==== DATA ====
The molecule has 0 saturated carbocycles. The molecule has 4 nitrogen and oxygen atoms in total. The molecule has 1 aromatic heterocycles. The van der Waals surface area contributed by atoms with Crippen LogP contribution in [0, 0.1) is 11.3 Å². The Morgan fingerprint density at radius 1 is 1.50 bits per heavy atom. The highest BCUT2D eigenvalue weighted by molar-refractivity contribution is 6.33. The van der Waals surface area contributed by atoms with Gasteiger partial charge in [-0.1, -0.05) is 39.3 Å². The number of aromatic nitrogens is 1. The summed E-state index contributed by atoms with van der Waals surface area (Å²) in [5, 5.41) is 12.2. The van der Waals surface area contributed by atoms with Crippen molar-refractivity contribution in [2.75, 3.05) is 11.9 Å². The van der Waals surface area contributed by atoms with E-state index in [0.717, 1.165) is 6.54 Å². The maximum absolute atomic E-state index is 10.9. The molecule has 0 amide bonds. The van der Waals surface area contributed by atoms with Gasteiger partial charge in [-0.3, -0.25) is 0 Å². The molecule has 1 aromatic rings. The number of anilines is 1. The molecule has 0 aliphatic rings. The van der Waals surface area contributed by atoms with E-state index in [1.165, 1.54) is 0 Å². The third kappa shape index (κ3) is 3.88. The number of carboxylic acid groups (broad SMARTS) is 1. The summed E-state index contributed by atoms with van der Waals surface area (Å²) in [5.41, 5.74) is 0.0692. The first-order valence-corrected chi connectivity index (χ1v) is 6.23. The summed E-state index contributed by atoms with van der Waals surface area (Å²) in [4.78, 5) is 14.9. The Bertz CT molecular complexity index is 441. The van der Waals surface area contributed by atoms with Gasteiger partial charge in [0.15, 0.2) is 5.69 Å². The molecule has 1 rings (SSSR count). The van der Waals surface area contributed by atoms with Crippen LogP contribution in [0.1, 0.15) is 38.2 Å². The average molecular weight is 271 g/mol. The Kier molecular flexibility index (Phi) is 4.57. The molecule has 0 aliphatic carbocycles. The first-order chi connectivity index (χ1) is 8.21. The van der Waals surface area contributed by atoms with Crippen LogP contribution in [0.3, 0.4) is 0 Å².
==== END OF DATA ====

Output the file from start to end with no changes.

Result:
The molecule has 0 saturated carbocycles. The molecule has 4 nitrogen and oxygen atoms in total. The molecule has 1 aromatic heterocycles. The van der Waals surface area contributed by atoms with Crippen LogP contribution in [0, 0.1) is 11.3 Å². The Morgan fingerprint density at radius 1 is 1.50 bits per heavy atom. The highest BCUT2D eigenvalue weighted by molar-refractivity contribution is 6.33. The van der Waals surface area contributed by atoms with Gasteiger partial charge in [-0.1, -0.05) is 39.3 Å². The number of aromatic nitrogens is 1. The summed E-state index contributed by atoms with van der Waals surface area (Å²) in [5, 5.41) is 12.2. The van der Waals surface area contributed by atoms with Crippen molar-refractivity contribution in [2.75, 3.05) is 11.9 Å². The van der Waals surface area contributed by atoms with E-state index in [0.717, 1.165) is 6.54 Å². The maximum absolute atomic E-state index is 10.9. The molecule has 0 amide bonds. The van der Waals surface area contributed by atoms with Gasteiger partial charge in [-0.3, -0.25) is 0 Å². The molecule has 1 aromatic rings. The number of anilines is 1. The molecule has 0 aliphatic rings. The van der Waals surface area contributed by atoms with E-state index in [1.165, 1.54) is 0 Å². The third kappa shape index (κ3) is 3.88. The number of carboxylic acid groups (broad SMARTS) is 1. The summed E-state index contributed by atoms with van der Waals surface area (Å²) in [5.41, 5.74) is 0.0692. The first-order valence-corrected chi connectivity index (χ1v) is 6.23. The summed E-state index contributed by atoms with van der Waals surface area (Å²) in [4.78, 5) is 14.9. The Bertz CT molecular complexity index is 441. The van der Waals surface area contributed by atoms with Gasteiger partial charge in [0.15, 0.2) is 5.69 Å². The molecule has 1 rings (SSSR count). The van der Waals surface area contributed by atoms with Crippen LogP contribution in [0.1, 0.15) is 38.2 Å². The average molecular weight is 271 g/mol. The Kier molecular flexibility index (Phi) is 4.57. The molecule has 0 aliphatic carbocycles. The first-order chi connectivity index (χ1) is 8.21. The van der Waals surface area contributed by atoms with Crippen LogP contribution in [0.3, 0.4) is 0 Å².